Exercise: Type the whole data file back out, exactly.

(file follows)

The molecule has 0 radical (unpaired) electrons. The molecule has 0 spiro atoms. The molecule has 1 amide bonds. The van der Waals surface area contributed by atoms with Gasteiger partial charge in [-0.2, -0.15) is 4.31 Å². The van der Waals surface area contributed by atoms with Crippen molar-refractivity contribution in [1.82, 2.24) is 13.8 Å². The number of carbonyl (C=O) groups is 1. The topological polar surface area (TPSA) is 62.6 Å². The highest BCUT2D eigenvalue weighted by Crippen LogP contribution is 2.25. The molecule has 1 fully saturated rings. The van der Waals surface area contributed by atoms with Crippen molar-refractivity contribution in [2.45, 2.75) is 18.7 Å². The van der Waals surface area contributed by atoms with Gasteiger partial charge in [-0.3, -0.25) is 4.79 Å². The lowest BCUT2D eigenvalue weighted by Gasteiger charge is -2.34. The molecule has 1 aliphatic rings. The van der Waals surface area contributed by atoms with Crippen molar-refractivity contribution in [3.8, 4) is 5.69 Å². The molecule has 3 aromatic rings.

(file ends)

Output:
The molecule has 0 radical (unpaired) electrons. The molecule has 0 spiro atoms. The molecule has 1 amide bonds. The van der Waals surface area contributed by atoms with Gasteiger partial charge in [-0.2, -0.15) is 4.31 Å². The van der Waals surface area contributed by atoms with Crippen molar-refractivity contribution in [1.82, 2.24) is 13.8 Å². The number of carbonyl (C=O) groups is 1. The topological polar surface area (TPSA) is 62.6 Å². The highest BCUT2D eigenvalue weighted by Crippen LogP contribution is 2.25. The molecule has 1 fully saturated rings. The van der Waals surface area contributed by atoms with Crippen molar-refractivity contribution in [2.45, 2.75) is 18.7 Å². The van der Waals surface area contributed by atoms with Gasteiger partial charge in [-0.3, -0.25) is 4.79 Å². The lowest BCUT2D eigenvalue weighted by Gasteiger charge is -2.34. The molecule has 1 aliphatic rings. The van der Waals surface area contributed by atoms with Crippen molar-refractivity contribution in [3.8, 4) is 5.69 Å². The molecule has 3 aromatic rings.